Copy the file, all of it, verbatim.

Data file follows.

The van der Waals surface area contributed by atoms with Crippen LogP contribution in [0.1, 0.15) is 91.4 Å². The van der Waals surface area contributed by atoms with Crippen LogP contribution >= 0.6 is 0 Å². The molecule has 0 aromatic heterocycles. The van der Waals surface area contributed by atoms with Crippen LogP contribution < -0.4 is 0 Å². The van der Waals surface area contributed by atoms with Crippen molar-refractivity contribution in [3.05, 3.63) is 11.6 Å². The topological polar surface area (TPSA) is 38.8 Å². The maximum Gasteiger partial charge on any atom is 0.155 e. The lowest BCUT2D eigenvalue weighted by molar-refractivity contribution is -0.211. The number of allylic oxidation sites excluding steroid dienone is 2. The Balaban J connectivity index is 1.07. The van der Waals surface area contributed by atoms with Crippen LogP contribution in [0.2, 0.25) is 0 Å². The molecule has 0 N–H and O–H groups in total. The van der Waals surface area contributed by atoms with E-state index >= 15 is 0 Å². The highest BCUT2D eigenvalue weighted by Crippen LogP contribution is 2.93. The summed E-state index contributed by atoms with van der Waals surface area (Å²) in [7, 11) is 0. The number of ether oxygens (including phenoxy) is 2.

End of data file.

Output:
The van der Waals surface area contributed by atoms with Crippen LogP contribution in [0.1, 0.15) is 91.4 Å². The van der Waals surface area contributed by atoms with Crippen LogP contribution >= 0.6 is 0 Å². The molecule has 0 aromatic heterocycles. The van der Waals surface area contributed by atoms with Crippen LogP contribution < -0.4 is 0 Å². The van der Waals surface area contributed by atoms with Crippen molar-refractivity contribution in [3.05, 3.63) is 11.6 Å². The topological polar surface area (TPSA) is 38.8 Å². The maximum Gasteiger partial charge on any atom is 0.155 e. The lowest BCUT2D eigenvalue weighted by molar-refractivity contribution is -0.211. The number of allylic oxidation sites excluding steroid dienone is 2. The Balaban J connectivity index is 1.07. The van der Waals surface area contributed by atoms with Crippen LogP contribution in [0.2, 0.25) is 0 Å². The molecule has 0 N–H and O–H groups in total. The van der Waals surface area contributed by atoms with E-state index >= 15 is 0 Å². The highest BCUT2D eigenvalue weighted by Crippen LogP contribution is 2.93. The summed E-state index contributed by atoms with van der Waals surface area (Å²) in [7, 11) is 0. The number of ether oxygens (including phenoxy) is 2.